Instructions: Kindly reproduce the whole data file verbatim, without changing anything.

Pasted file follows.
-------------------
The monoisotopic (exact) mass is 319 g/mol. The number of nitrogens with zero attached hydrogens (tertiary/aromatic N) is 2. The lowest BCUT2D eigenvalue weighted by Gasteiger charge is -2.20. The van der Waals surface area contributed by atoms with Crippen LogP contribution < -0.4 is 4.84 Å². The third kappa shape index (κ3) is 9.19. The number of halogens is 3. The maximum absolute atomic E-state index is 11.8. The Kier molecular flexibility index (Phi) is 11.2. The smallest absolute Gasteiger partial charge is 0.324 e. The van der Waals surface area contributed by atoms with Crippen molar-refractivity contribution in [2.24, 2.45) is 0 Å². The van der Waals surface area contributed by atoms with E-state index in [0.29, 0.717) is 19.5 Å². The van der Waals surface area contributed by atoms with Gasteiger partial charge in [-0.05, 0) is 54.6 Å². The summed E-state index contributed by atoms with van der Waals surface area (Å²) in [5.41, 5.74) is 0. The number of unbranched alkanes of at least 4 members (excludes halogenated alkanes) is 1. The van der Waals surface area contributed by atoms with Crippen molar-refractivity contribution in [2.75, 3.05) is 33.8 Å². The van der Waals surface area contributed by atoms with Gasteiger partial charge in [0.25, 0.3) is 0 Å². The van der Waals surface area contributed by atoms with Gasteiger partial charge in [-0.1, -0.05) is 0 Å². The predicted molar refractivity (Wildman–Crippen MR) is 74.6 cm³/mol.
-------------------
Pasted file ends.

The monoisotopic (exact) mass is 319 g/mol. The number of nitrogens with zero attached hydrogens (tertiary/aromatic N) is 2. The lowest BCUT2D eigenvalue weighted by Gasteiger charge is -2.20. The van der Waals surface area contributed by atoms with Crippen LogP contribution < -0.4 is 4.84 Å². The third kappa shape index (κ3) is 9.19. The number of halogens is 3. The maximum absolute atomic E-state index is 11.8. The Kier molecular flexibility index (Phi) is 11.2. The smallest absolute Gasteiger partial charge is 0.324 e. The van der Waals surface area contributed by atoms with Crippen molar-refractivity contribution in [2.24, 2.45) is 0 Å². The van der Waals surface area contributed by atoms with E-state index in [0.29, 0.717) is 19.5 Å². The van der Waals surface area contributed by atoms with Gasteiger partial charge in [-0.05, 0) is 54.6 Å². The summed E-state index contributed by atoms with van der Waals surface area (Å²) in [5.41, 5.74) is 0. The number of unbranched alkanes of at least 4 members (excludes halogenated alkanes) is 1. The van der Waals surface area contributed by atoms with Crippen molar-refractivity contribution in [2.75, 3.05) is 33.8 Å². The van der Waals surface area contributed by atoms with Gasteiger partial charge in [0.25, 0.3) is 0 Å². The van der Waals surface area contributed by atoms with Gasteiger partial charge in [-0.1, -0.05) is 0 Å². The predicted molar refractivity (Wildman–Crippen MR) is 74.6 cm³/mol.